Skip to main content

Improper Understanding Due to Improper teaching: The root cause of why people do not read poetry

"In Indonesia, poetry reading interest fades as the citizens grew older. Different from children and teens who see some positive aspects of poetry, adults tend to dislike and even hate it due to due to their improper understanding caused by improper teaching."

Finishing discussing and roleplaying how to interview for collecting data in my Research Methodology class in the previous week, I asked the students to practice interviewing by surveying their family, relatives, and neighbors about an educational matter they are interested in. After a brief brainstorming, they finally agreed to survey what people think about poetry in any language. They also agreed to focus on: (1) Did the interviewee read poetry in the last year? If yes, how many, and where they get the poem from? (2) If the interviewee ever read poetry before last year, when did he/she do it? (3) Does the interviewee like poetry? Why?

The results of the interview (involving 182 participants) were recapitulated in the following week. The results are as follows.
  1. Grade-schoolers (6-12 years old) were the group with the highest poetry reading intensity. All of them read more than 5 poems during the last year. Since they learned some poems at school, all of them got poems from textbooks. They obtained it from the internet (76%) magazines and newspapers (60%). In terms of interest, a majority (72%) liked reading poetry. because it helped them build vocabulary, it was cool to read aloud and helped them develop pronunciation. The other 28% said they disliked poetry because it necessitated them to read many times to get the meaning.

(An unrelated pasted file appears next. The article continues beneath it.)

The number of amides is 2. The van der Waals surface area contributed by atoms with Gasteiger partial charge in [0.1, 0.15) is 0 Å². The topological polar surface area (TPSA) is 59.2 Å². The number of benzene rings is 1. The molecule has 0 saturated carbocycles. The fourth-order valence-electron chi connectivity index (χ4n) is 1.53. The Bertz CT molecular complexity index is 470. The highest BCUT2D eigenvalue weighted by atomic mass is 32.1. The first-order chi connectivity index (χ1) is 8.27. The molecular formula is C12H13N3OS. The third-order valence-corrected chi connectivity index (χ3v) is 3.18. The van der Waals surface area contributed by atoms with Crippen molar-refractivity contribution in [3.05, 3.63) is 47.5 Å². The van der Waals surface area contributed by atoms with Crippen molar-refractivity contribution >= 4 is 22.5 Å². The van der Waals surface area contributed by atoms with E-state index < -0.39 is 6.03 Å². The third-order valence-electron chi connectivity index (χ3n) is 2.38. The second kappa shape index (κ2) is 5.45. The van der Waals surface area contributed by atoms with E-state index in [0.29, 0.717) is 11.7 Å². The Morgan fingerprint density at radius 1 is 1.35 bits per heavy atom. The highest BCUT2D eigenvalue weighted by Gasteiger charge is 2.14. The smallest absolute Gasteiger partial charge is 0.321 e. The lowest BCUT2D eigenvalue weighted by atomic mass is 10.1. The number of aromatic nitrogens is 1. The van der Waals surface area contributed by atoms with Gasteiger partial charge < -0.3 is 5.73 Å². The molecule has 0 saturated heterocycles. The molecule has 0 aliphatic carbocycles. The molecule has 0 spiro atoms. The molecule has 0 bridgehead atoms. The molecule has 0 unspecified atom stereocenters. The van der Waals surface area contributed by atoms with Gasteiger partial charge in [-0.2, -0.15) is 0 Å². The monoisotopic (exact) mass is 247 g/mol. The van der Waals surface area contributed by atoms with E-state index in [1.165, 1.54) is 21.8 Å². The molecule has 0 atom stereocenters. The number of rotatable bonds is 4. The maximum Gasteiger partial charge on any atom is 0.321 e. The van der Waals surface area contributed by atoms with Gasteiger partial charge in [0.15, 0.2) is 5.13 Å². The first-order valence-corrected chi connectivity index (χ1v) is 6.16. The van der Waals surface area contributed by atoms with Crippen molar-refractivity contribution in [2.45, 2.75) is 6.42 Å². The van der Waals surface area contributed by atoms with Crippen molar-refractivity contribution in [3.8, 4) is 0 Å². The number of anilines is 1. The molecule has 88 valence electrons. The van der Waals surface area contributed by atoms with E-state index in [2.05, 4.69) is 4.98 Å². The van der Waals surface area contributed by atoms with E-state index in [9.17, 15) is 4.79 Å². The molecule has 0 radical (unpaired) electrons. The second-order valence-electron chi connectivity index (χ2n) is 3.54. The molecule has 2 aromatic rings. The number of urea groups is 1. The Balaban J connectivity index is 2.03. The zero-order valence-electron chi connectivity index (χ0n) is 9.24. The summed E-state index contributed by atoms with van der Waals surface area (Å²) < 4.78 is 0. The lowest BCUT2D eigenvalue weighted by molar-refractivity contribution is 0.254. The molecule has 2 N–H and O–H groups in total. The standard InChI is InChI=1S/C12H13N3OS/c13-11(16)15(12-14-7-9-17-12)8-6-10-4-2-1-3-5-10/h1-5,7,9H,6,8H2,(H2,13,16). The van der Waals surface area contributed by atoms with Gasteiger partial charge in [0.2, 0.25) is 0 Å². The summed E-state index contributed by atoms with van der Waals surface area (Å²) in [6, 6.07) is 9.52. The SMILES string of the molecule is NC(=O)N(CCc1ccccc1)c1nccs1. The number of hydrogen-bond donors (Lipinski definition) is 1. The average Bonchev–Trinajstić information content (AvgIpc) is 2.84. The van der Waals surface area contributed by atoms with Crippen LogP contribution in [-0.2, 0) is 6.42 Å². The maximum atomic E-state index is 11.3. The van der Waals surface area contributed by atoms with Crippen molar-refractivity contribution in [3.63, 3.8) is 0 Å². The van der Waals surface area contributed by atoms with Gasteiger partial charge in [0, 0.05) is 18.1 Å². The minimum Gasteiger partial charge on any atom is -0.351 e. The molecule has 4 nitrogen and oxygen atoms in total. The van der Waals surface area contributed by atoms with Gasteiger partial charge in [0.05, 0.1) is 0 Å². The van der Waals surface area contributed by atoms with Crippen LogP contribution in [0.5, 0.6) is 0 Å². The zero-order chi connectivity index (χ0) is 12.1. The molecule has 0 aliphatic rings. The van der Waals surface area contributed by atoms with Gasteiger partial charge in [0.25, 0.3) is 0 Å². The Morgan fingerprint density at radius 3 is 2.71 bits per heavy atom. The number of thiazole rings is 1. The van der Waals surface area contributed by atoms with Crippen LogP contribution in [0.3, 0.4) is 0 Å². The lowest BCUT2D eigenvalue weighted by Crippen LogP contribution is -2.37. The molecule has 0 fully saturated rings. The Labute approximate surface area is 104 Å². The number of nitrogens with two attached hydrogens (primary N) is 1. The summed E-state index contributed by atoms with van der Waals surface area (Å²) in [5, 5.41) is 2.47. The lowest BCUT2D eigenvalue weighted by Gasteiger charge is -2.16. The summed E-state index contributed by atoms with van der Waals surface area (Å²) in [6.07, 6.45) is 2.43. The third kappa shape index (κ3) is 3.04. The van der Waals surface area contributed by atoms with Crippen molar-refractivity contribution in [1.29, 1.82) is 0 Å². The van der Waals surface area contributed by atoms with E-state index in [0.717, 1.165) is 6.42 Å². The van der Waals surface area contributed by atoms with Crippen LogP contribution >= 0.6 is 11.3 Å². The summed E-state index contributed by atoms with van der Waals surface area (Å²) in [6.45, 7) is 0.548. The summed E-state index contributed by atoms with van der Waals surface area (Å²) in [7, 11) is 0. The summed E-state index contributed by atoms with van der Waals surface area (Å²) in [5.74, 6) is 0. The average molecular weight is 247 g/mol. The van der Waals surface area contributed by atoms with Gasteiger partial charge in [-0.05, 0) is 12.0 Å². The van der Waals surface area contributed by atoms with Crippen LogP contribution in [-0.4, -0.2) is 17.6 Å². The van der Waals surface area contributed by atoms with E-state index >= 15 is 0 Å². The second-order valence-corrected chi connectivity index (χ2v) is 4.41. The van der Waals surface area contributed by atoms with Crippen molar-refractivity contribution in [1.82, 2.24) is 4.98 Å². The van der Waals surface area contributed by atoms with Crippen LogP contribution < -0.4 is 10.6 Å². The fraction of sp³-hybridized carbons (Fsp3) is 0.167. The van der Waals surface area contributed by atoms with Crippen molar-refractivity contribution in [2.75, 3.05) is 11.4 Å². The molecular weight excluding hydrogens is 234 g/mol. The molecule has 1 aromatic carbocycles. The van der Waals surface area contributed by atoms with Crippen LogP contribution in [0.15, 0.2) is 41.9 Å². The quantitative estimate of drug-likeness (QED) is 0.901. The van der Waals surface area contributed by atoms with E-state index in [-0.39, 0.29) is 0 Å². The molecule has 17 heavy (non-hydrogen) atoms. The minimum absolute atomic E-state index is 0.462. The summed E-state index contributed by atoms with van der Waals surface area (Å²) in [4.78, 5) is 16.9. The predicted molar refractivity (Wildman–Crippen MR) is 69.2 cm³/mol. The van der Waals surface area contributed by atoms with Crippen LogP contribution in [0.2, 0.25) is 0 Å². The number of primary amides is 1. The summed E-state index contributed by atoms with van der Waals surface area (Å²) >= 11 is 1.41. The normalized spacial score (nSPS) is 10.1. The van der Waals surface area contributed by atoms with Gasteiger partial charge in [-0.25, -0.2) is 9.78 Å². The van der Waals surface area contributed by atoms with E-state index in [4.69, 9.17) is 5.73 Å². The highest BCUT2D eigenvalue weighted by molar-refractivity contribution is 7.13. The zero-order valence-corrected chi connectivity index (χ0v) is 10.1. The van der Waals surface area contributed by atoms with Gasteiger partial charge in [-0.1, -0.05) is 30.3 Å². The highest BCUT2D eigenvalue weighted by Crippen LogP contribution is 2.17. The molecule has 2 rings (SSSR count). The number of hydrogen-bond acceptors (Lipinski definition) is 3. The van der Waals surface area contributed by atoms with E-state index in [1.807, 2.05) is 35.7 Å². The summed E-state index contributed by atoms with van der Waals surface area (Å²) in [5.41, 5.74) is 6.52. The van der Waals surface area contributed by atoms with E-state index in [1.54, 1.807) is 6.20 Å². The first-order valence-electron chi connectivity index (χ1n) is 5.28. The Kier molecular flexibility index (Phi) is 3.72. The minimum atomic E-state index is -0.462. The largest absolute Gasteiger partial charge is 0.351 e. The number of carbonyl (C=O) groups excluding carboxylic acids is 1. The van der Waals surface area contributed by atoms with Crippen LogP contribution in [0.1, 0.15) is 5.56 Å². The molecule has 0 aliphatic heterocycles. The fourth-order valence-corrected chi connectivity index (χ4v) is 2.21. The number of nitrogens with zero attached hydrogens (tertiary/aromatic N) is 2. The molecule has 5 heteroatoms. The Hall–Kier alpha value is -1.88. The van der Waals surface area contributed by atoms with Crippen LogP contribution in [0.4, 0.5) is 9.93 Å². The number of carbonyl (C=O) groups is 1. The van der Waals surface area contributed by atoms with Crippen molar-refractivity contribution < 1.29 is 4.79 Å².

2. Teens (13-17 years old) were ranked second in terms of poetry reading intensity. All members of this group read more than 3 poems last year. In addition to textbooks, the sources from which they obtained poetry were the internet (68%) and magazines and newspapers (40%). However, 58% of them read poetry because it was one of the topics they studied. For them, similar to the young adults' group, poetry was boring and not fast-paced. Quite interestingly, among the 42% who read poetry based on self-interest said they read poems because of their beautiful expressions (They are cool; beautiful and effective expressions; and suit my needs to express my feelings). Some other said poetry enabled them to see something from different angles.
  3. Young adults (18-24 years old) had a much higher interest in poetry. More than half (58%) read poetry last year, among whom 32% read one poem and the other 68% read two or more poems. They got the poems from the internet (81%) and books and magazines (19%). The reason why many members of this group read poetry was that most of them were university students, and many of them had a course assignment related to poetry. A bit different from the older group, 16% of young adults like. The other 84% disliked poetry because it is boring, weird, difficult to understand, and not fast-paced—unlike YouTube videos or blog posts, poetry takes time to understand.
  4. Among the adults (25-40 years old}, almost one-fifth (16%) read poetry last year, among whom 62% read one poem and the other 38% read two or more poems. Most of them (48%) obtained the poems from books and magazines and the rests 56% from the internet. All young adults read poetry when they were at school, and 44% ever read poems in social gatherings, Christmas festivals, and at works. Quite similar to the senior adults, this group (91%) disliked poetry because it wastes time, boring, and not related to daily life.